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Blue Velvet

ENG 296 Research Presentation
by

David Hogg

on 21 April 2010

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Transcript of Blue Velvet

"It's a Strange World, Sandy":
Ambiguity and the Search for Meaning in David Lynch's Blue Velvet David Hogg What's the point? We're all like detectives in life. There's something at the end of the trail that we're all looking for.” -David Lynch Blue Velvet is a mystery film - there's no arguing this. Every aspect of the film leads the audience into a minefield of complex and ambigious questions. Interpretations only further the ambiguity, allowing endless space for the individual viewer to see the film in any way they like. In this sense, Lynch commits authorial suicide, and submits the film into the viewers' multitude of interpretations.
My paper intends to collect the most significant of these interpretations (significance signalled by complexity), and dissect Blue Velvet via psychoanalysis, feminist theory, gender studies, studies of homosexuality, structuralism, and post-structuralism. Got Freud? One point that appears in countless interpretations of Blue Velvet is the dispute over the film's Oedpial themes. "Jeffrey Beaumont...seeks knowledge of things that he knows are there but hav ealways been hidden. The big secrets in such male discourse are male dependency, desire for the pre-Oedipal, nurturant father, and female agency; and Blue Velvet enacts the struggle between keeping and breaking the secets." - Lynne Layton "Blue Velvet is littered with quotations and allusions, it encourages us to identify these and interpret, and then it says, but it’s just a joke,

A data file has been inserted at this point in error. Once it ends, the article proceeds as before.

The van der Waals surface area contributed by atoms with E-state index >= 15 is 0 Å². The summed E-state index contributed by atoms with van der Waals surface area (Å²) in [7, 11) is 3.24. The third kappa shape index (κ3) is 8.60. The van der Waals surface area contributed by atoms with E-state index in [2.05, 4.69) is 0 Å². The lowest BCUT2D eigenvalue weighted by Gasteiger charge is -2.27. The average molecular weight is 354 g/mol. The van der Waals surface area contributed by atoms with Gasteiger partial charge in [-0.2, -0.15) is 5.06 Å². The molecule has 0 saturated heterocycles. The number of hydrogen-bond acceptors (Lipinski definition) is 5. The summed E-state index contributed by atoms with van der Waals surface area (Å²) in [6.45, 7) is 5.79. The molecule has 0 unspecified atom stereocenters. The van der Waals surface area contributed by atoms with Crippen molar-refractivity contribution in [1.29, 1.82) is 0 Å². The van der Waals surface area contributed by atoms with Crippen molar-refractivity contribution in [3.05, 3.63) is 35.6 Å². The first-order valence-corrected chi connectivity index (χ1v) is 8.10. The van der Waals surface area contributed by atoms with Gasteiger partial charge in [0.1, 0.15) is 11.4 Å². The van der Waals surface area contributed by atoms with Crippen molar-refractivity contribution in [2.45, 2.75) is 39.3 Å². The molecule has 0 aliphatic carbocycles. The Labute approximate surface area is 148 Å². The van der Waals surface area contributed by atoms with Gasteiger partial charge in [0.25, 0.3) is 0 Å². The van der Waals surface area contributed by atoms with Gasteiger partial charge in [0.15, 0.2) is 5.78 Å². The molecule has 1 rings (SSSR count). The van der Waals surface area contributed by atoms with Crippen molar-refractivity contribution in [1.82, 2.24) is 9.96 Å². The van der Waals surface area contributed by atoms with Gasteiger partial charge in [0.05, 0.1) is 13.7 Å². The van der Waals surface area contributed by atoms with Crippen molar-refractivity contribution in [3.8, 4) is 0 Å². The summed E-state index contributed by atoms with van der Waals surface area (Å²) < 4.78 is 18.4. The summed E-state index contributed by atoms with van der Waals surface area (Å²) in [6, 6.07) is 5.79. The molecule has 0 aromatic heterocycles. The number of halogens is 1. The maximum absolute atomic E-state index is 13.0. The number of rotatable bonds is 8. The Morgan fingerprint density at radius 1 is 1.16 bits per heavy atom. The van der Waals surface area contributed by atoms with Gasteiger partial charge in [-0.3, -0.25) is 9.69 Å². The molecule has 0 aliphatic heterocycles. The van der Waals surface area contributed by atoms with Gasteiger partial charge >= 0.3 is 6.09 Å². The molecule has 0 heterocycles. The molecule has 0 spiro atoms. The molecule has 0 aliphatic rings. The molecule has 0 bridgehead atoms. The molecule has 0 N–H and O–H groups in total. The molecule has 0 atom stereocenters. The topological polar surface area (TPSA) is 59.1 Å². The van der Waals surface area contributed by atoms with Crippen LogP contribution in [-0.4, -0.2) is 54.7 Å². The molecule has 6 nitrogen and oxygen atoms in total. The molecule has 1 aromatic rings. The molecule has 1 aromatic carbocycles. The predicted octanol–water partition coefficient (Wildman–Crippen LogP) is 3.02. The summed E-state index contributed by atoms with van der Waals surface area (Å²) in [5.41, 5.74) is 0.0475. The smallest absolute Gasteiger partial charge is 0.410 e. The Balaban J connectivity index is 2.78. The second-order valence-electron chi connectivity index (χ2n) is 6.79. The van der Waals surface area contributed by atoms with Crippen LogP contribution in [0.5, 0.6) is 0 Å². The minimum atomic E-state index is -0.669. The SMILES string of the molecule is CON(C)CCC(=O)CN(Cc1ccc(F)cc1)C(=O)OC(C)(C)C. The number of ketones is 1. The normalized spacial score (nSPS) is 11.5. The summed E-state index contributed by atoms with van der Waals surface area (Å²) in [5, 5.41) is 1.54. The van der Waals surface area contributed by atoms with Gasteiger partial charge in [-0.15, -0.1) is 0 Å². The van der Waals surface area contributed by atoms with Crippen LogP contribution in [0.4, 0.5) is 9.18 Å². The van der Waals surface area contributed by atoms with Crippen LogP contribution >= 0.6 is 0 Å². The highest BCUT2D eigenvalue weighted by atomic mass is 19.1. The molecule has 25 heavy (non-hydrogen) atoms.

this is only a quotation, nothing but pastiche. ...they do not “mean” (this or that) but rather they function to signify importation, displacement, expulsion." -Lesley Stern Lynne Layton, in her essay "Blue Velvet: A Parable of Male Development," argues that the film's main motif is male development, insisting through the Oedipal complex, coming-of-age, and the struggle to become a man renovates through the film's characters, images, and plot. Lesley Stern, in her essay "The Oblivious Transfer: Analyzing Blue Velvet," however, argues that Blue Velvet's alluring ambiguity is a means to infect the viewer with unsolvable riddles. In essence, she posits that to analyze the film with any sincerity is to become immersed in perversion via Freudian transference. Imagine yourself... ...immersed in Jeffrey's disposition of discovering the barbarity existing beneath his pristine, benign suburban community. Imagine yourself... ...immersed in the viewer's disposition of disciphering ambiguity and mystery within David Lynch's "Blue Velvet."
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